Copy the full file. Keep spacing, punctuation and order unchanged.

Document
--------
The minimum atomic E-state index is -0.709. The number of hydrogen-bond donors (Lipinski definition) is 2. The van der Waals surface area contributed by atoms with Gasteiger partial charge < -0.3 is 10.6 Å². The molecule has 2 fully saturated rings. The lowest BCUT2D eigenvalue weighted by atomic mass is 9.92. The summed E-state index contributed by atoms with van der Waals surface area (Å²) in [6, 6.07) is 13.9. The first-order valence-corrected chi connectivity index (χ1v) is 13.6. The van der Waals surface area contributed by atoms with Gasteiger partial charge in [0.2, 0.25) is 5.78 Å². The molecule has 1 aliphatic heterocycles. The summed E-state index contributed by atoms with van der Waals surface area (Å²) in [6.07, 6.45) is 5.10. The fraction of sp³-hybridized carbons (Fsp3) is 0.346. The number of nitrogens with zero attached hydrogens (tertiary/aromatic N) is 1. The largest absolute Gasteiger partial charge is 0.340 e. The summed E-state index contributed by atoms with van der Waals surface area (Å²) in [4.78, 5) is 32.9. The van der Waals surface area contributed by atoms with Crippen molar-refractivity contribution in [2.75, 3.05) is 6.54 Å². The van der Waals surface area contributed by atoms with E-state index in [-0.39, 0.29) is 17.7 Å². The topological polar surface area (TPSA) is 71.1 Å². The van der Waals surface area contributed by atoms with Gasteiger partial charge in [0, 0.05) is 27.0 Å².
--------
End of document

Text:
The minimum atomic E-state index is -0.709. The number of hydrogen-bond donors (Lipinski definition) is 2. The van der Waals surface area contributed by atoms with Gasteiger partial charge < -0.3 is 10.6 Å². The molecule has 2 fully saturated rings. The lowest BCUT2D eigenvalue weighted by atomic mass is 9.92. The summed E-state index contributed by atoms with van der Waals surface area (Å²) in [6, 6.07) is 13.9. The first-order valence-corrected chi connectivity index (χ1v) is 13.6. The van der Waals surface area contributed by atoms with Gasteiger partial charge in [0.2, 0.25) is 5.78 Å². The molecule has 1 aliphatic heterocycles. The summed E-state index contributed by atoms with van der Waals surface area (Å²) in [6.07, 6.45) is 5.10. The fraction of sp³-hybridized carbons (Fsp3) is 0.346. The number of nitrogens with zero attached hydrogens (tertiary/aromatic N) is 1. The largest absolute Gasteiger partial charge is 0.340 e. The summed E-state index contributed by atoms with van der Waals surface area (Å²) in [4.78, 5) is 32.9. The van der Waals surface area contributed by atoms with Crippen molar-refractivity contribution in [2.75, 3.05) is 6.54 Å². The van der Waals surface area contributed by atoms with E-state index in [-0.39, 0.29) is 17.7 Å². The topological polar surface area (TPSA) is 71.1 Å². The van der Waals surface area contributed by atoms with Gasteiger partial charge in [0, 0.05) is 27.0 Å².